The church of Luel,23 in the neighbourhood of Brecheinoc (Brechinia), was burned, also in our time, by the enemy, and everything destroyed, except one small box, in which the consecrated host was deposited.

It came to pass also in the province of Elvenia, which is separated from Hay by the river Wye, in the night in which king Henry I. expired, that two pools24 of no small extent, the one natural, the other artificial, suddenly burst their bounds; the latter, by its precipitate course down the declivities, emptied itself; but the former, with its fish and contents, obtained a permanent situation in a valley about two miles distant. In Normandy, a few days before the death of Henry II., the fish of a certain pool near Seez, five miles from the castle of Exme, fought during the night so furiously with each other, both in the water and out of it, that the neighbouring people were attracted by the noise to the spot; and so desperate was the conflict, that scarcely a fish was found alive in the morning; thus, by a wonderful and unheard-of prognostic, foretelling the death of one by that of many.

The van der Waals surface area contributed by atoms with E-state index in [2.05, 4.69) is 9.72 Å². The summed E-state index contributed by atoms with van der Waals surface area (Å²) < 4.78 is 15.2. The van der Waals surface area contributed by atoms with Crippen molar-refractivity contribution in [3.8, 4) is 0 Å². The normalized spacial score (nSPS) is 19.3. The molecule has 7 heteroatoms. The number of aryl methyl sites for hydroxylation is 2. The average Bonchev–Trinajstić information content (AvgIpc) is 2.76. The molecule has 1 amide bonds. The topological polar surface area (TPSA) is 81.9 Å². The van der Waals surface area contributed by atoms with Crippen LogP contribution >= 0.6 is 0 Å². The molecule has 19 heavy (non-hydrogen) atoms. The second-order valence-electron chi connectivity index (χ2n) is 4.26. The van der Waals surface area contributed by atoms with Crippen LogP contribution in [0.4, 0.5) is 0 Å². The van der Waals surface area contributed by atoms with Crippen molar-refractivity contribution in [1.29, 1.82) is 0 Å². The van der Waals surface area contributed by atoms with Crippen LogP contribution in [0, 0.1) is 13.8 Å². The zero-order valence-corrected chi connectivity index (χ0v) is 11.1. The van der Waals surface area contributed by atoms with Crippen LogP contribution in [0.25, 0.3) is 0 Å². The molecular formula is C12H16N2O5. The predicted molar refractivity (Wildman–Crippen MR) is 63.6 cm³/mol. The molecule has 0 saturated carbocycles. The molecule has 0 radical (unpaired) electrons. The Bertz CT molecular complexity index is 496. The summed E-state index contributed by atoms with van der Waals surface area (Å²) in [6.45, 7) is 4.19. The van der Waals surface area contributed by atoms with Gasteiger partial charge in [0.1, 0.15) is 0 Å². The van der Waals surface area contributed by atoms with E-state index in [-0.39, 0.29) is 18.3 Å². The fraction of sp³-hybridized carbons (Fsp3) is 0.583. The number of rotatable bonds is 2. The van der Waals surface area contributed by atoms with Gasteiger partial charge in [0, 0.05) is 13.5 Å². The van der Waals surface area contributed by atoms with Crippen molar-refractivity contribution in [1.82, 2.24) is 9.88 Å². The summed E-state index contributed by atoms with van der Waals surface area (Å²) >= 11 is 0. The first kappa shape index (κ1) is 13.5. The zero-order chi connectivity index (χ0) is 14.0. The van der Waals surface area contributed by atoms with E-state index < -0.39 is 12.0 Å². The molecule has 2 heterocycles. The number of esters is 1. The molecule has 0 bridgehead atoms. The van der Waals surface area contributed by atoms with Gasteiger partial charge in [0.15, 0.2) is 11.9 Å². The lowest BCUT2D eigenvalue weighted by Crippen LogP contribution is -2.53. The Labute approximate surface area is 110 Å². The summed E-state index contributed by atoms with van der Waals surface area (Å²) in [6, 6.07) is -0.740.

But the borders of Wales sufficiently remember and abhor the great and enormous excesses which, from ambitious usurpation of territory, have arisen amongst brothers and relations in the districts of Melenyth, Elvein, and Warthrenion, situated between the Wye and the Severn.


10 Giraldus has committed an error in placing Urban III. at the head of the apostolic see; for he died at Ferrara in the month of October, A.D. 1187, and was succeeded by Gregory VIII., whose short reign expired in the month of December following. Clement III. was elected pontiff in the year 1188. Frederick I., surnamed Barbarossa, succeeded Conrad III. in the empire of Germany, in March, 1152, and was drowned in a river of Cilicia whilst bathing, in 1190. Isaac Angelus succeeded Andronicus I. as emperor of Constantinople, in 1185, and was dethroned in 1195. Philip II., surnamed Augustus, from his having been born in the month of August, was crowned at Rheims, in 1179, and died at Mantes, in 1223. William II., king of Sicily, surnamed the Good, succeeded in 1166 to his father, William the Bad, and died in 1189. Bela III., king of Hungary, succeeded to the throne in 1174, and died in 1196. Guy de Lusignan was crowned king of Jerusalem in 1186, and in the following year his city was taken by the victorious Saladin.